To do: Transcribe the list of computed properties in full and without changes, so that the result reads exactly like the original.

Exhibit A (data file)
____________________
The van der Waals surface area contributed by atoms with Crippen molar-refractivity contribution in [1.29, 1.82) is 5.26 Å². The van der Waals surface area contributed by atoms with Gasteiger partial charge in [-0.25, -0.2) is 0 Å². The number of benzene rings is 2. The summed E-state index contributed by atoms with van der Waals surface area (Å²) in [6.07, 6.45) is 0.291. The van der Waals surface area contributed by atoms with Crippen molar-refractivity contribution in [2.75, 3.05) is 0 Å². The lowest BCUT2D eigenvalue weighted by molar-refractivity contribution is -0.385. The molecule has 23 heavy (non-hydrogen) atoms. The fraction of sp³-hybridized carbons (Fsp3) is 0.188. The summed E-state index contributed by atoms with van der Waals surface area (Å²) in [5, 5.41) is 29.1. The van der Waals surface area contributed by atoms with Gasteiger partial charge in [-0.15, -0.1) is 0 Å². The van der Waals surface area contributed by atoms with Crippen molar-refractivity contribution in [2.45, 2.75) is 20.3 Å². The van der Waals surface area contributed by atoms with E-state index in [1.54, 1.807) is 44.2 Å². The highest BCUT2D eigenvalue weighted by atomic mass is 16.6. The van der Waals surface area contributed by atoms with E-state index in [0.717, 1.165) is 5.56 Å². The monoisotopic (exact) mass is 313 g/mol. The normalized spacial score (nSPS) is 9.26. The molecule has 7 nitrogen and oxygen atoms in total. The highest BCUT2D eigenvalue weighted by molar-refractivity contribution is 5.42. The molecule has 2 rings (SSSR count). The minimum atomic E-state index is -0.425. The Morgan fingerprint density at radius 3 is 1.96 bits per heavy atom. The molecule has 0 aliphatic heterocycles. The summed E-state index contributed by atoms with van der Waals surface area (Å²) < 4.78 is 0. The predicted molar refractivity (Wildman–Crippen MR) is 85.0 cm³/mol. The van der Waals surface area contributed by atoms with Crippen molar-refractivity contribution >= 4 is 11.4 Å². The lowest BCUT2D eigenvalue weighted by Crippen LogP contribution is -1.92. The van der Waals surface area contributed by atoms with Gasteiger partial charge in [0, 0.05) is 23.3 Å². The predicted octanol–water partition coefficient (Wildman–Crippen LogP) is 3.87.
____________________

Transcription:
The van der Waals surface area contributed by atoms with Crippen molar-refractivity contribution in [1.29, 1.82) is 5.26 Å². The van der Waals surface area contributed by atoms with Gasteiger partial charge in [-0.25, -0.2) is 0 Å². The number of benzene rings is 2. The summed E-state index contributed by atoms with van der Waals surface area (Å²) in [6.07, 6.45) is 0.291. The van der Waals surface area contributed by atoms with Crippen molar-refractivity contribution in [2.75, 3.05) is 0 Å². The lowest BCUT2D eigenvalue weighted by molar-refractivity contribution is -0.385. The molecule has 23 heavy (non-hydrogen) atoms. The fraction of sp³-hybridized carbons (Fsp3) is 0.188. The summed E-state index contributed by atoms with van der Waals surface area (Å²) in [5, 5.41) is 29.1. The van der Waals surface area contributed by atoms with Gasteiger partial charge in [-0.15, -0.1) is 0 Å². The van der Waals surface area contributed by atoms with Crippen molar-refractivity contribution in [2.45, 2.75) is 20.3 Å². The van der Waals surface area contributed by atoms with E-state index in [1.54, 1.807) is 44.2 Å². The highest BCUT2D eigenvalue weighted by atomic mass is 16.6. The van der Waals surface area contributed by atoms with E-state index in [0.717, 1.165) is 5.56 Å². The monoisotopic (exact) mass is 313 g/mol. The normalized spacial score (nSPS) is 9.26. The molecule has 7 nitrogen and oxygen atoms in total. The highest BCUT2D eigenvalue weighted by molar-refractivity contribution is 5.42. The molecule has 2 rings (SSSR count). The minimum atomic E-state index is -0.425. The Morgan fingerprint density at radius 3 is 1.96 bits per heavy atom. The molecule has 0 aliphatic heterocycles. The summed E-state index contributed by atoms with van der Waals surface area (Å²) < 4.78 is 0. The predicted molar refractivity (Wildman–Crippen MR) is 85.0 cm³/mol. The van der Waals surface area contributed by atoms with Crippen molar-refractivity contribution >= 4 is 11.4 Å². The lowest BCUT2D eigenvalue weighted by Crippen LogP contribution is -1.92. The van der Waals surface area contributed by atoms with Gasteiger partial charge in [0, 0.05) is 23.3 Å². The predicted octanol–water partition coefficient (Wildman–Crippen LogP) is 3.87.